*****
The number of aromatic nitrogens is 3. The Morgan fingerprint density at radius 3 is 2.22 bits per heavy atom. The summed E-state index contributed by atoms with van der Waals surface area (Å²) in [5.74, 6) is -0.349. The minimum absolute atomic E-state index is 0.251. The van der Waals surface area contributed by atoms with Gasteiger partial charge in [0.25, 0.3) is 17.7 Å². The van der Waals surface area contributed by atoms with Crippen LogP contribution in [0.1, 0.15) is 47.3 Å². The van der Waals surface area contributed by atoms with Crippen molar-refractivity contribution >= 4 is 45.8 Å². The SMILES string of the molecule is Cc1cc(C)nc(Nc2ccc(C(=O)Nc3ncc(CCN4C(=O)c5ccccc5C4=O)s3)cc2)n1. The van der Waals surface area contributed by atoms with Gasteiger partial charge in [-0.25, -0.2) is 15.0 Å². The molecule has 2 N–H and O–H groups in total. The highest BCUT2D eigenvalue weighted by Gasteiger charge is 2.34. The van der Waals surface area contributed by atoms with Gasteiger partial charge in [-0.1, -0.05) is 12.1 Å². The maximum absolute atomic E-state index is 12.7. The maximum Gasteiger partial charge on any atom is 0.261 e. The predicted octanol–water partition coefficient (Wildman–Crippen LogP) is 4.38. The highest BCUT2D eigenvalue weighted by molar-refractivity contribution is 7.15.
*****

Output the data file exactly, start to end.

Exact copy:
The number of aromatic nitrogens is 3. The Morgan fingerprint density at radius 3 is 2.22 bits per heavy atom. The summed E-state index contributed by atoms with van der Waals surface area (Å²) in [5.74, 6) is -0.349. The minimum absolute atomic E-state index is 0.251. The van der Waals surface area contributed by atoms with Gasteiger partial charge in [0.25, 0.3) is 17.7 Å². The van der Waals surface area contributed by atoms with Crippen LogP contribution in [0.1, 0.15) is 47.3 Å². The van der Waals surface area contributed by atoms with Crippen molar-refractivity contribution >= 4 is 45.8 Å². The SMILES string of the molecule is Cc1cc(C)nc(Nc2ccc(C(=O)Nc3ncc(CCN4C(=O)c5ccccc5C4=O)s3)cc2)n1. The van der Waals surface area contributed by atoms with Gasteiger partial charge in [-0.25, -0.2) is 15.0 Å². The molecule has 2 N–H and O–H groups in total. The highest BCUT2D eigenvalue weighted by Gasteiger charge is 2.34. The van der Waals surface area contributed by atoms with Gasteiger partial charge in [-0.1, -0.05) is 12.1 Å². The maximum absolute atomic E-state index is 12.7. The maximum Gasteiger partial charge on any atom is 0.261 e. The predicted octanol–water partition coefficient (Wildman–Crippen LogP) is 4.38. The highest BCUT2D eigenvalue weighted by molar-refractivity contribution is 7.15.